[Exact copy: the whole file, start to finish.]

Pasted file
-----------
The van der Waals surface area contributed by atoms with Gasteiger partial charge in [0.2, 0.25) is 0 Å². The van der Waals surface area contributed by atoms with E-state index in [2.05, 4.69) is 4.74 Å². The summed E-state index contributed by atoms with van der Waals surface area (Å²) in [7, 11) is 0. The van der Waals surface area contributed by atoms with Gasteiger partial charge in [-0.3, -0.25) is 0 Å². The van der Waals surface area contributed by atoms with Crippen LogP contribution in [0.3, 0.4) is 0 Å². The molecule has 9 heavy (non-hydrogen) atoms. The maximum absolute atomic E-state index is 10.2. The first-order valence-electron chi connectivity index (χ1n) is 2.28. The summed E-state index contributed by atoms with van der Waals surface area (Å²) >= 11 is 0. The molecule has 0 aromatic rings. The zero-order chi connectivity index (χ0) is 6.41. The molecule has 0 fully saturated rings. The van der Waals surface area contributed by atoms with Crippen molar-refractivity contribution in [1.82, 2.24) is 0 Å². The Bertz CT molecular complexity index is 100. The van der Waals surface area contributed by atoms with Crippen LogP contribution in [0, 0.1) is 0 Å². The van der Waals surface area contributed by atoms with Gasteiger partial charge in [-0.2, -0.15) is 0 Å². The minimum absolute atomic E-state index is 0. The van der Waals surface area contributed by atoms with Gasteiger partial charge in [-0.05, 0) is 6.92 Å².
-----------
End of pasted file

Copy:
The van der Waals surface area contributed by atoms with Gasteiger partial charge in [0.2, 0.25) is 0 Å². The van der Waals surface area contributed by atoms with E-state index in [2.05, 4.69) is 4.74 Å². The summed E-state index contributed by atoms with van der Waals surface area (Å²) in [7, 11) is 0. The van der Waals surface area contributed by atoms with Gasteiger partial charge in [-0.3, -0.25) is 0 Å². The van der Waals surface area contributed by atoms with Crippen LogP contribution in [0.3, 0.4) is 0 Å². The molecule has 9 heavy (non-hydrogen) atoms. The maximum absolute atomic E-state index is 10.2. The first-order valence-electron chi connectivity index (χ1n) is 2.28. The summed E-state index contributed by atoms with van der Waals surface area (Å²) >= 11 is 0. The molecule has 0 aromatic rings. The zero-order chi connectivity index (χ0) is 6.41. The molecule has 0 fully saturated rings. The van der Waals surface area contributed by atoms with Crippen molar-refractivity contribution in [1.82, 2.24) is 0 Å². The Bertz CT molecular complexity index is 100. The van der Waals surface area contributed by atoms with Crippen LogP contribution in [0, 0.1) is 0 Å². The van der Waals surface area contributed by atoms with Gasteiger partial charge in [-0.2, -0.15) is 0 Å². The minimum absolute atomic E-state index is 0. The van der Waals surface area contributed by atoms with Gasteiger partial charge in [-0.05, 0) is 6.92 Å².